Is it time to boycott the National Student Survey?

Rima Amin asks whether linking the questionnaire to the teaching excellence framework will turn undergraduates decisively against it

April 19, 2016
Protest in Ankara, Turkey

Its “NSS o’clock” – the time when universities are frantically trying to get students to fill in the National Student Survey. At the same time, students’ unions across the UK are voting on whether or not to boycott the NSS.

The proposed boycott has been supported by the National Campaign Against Fees and Cuts, a coalition between students and workers. More than 200 student representatives have signed an open letter in support of the boycott, which will be debated at the National Union of Students’ national conference this week.

Animosity towards the NSS has been brewing among the student body for some time. For those in favour of a boycott, the NSS is the symbol of the marketisation of education and overshadows other forms of student representation. 

The NSS is becoming increasingly significant to institutions, as it is a possible metric of the proposed teaching excellence framework. The results link to the possibility of raising fees in line with the rate of inflation, meaning that institutions will be facing more and more pressure to get students to fill it in.

Campaigns supporting a boycott say that surveys create a culture of fear and argue that money spent on surveys could be better spent on student representation systems that connect students and institutions. They also argue that the arrangements set out for the TEF make education, learning and support a product. 

A report by the Business, Innovation and Skills Committee, published after the release of the government’s Green Paper, highlights concerns that institutions have against linking the TEF to fees. Universities say that “a financial incentive could heighten the likelihood of institutions seeking to manipulate or 'game' the TEF, rather than working meaningfully within it; and that the TEF could “reward the high performing institutions but not provide the resources necessary for others to invest in improving teaching quality”.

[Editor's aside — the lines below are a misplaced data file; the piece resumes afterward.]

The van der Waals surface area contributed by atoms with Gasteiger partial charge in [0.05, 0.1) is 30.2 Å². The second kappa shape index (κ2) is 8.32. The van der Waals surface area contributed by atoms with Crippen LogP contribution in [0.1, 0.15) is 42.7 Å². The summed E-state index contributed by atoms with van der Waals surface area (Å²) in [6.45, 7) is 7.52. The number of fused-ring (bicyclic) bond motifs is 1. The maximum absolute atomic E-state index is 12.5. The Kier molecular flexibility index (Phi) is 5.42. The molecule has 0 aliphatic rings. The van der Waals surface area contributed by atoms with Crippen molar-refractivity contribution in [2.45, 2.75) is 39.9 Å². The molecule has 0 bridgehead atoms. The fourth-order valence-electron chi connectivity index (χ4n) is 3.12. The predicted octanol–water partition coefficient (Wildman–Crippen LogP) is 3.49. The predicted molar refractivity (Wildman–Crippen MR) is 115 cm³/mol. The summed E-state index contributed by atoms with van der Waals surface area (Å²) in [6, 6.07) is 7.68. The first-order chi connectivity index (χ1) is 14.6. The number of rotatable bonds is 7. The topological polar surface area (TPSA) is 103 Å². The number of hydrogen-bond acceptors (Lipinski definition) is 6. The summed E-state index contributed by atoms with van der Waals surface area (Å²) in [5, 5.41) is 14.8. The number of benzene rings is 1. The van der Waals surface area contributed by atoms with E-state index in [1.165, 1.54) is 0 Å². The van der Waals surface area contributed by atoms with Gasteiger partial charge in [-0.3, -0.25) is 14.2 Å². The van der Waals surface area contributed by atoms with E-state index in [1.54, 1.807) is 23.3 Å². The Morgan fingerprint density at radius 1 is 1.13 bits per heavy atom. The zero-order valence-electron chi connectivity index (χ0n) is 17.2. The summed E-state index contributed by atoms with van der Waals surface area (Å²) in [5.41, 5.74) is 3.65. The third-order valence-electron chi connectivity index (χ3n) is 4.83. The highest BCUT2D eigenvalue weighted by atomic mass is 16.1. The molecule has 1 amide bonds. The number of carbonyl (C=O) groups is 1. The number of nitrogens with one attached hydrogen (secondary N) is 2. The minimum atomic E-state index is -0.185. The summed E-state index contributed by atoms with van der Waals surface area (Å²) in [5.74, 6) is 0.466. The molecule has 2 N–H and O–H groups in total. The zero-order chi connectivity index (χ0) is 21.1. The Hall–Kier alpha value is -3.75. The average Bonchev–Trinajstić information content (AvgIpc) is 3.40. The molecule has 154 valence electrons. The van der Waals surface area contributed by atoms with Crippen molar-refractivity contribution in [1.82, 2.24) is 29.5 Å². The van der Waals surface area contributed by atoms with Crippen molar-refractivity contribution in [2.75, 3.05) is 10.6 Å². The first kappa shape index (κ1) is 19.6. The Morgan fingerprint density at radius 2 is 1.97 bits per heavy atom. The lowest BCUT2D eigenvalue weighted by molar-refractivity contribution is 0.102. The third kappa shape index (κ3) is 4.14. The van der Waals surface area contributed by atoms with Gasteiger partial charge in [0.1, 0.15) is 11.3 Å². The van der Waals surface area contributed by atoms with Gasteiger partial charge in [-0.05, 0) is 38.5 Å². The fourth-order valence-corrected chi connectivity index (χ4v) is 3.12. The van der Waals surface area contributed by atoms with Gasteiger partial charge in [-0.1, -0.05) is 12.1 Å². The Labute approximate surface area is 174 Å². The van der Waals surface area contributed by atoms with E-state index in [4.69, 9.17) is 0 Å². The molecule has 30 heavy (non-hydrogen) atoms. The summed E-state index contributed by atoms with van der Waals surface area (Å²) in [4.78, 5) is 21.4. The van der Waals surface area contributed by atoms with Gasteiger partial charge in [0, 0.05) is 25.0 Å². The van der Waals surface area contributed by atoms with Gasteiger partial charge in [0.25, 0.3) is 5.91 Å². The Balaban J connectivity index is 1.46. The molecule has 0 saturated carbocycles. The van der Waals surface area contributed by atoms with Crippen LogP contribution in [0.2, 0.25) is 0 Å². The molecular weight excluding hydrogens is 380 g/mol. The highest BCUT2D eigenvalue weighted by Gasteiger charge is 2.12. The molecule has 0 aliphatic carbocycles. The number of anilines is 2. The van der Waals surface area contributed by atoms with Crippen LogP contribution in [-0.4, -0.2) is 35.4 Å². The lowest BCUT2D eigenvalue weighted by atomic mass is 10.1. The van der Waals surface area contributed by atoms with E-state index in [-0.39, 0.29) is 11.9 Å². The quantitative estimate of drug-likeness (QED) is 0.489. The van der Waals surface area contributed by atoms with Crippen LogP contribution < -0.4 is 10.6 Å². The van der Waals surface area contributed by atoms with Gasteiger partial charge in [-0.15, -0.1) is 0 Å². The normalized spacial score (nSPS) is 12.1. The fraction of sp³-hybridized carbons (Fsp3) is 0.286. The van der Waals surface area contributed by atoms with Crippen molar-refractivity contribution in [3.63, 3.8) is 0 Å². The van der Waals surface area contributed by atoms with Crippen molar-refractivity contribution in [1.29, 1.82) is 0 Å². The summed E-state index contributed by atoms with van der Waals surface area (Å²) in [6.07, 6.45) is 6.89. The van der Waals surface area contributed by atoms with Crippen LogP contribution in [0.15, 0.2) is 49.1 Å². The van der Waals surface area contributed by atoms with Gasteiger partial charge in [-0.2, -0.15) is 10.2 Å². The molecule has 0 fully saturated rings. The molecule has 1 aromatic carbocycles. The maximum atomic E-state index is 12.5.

Along with the possibility of student and institutional political biases and strategies impacting results and potentially making them unworkable, there are questions on whether or not these metrics suitably measure teaching excellence and student support at all.

With the NSS, do positives scores really reflect student satisfaction? The number of students that fill it in is a sign of student engagement. However, even negative scores and comments are indicative of an environment in which students feel encouraged to put their thoughts forward. And what about those who don’t fill it in at all? 

The point is, student issues are often complex and need to be dealt with as such. And these metrics could simplify them to a point where they become problematic. While there is support for the principles outlined in the Green Paper, they need to be focused on separately to university income streams.

Otherwise, we may start to see institutions explore these areas with the primary concern of sustainability through fee income, and all other motivations for this work risk becoming secondary.  

Previous proposals for a national boycott have been rejected by the NUS. It will be interesting to see if the proposed link to fees has changed views.

Rima Amin is registry officer at Birkbeck, University of London and a freelance writer.

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Reader's comments (1)

I can not agree more with you. K M Enayet Hossain - CEO, Total Student Care (TSC)

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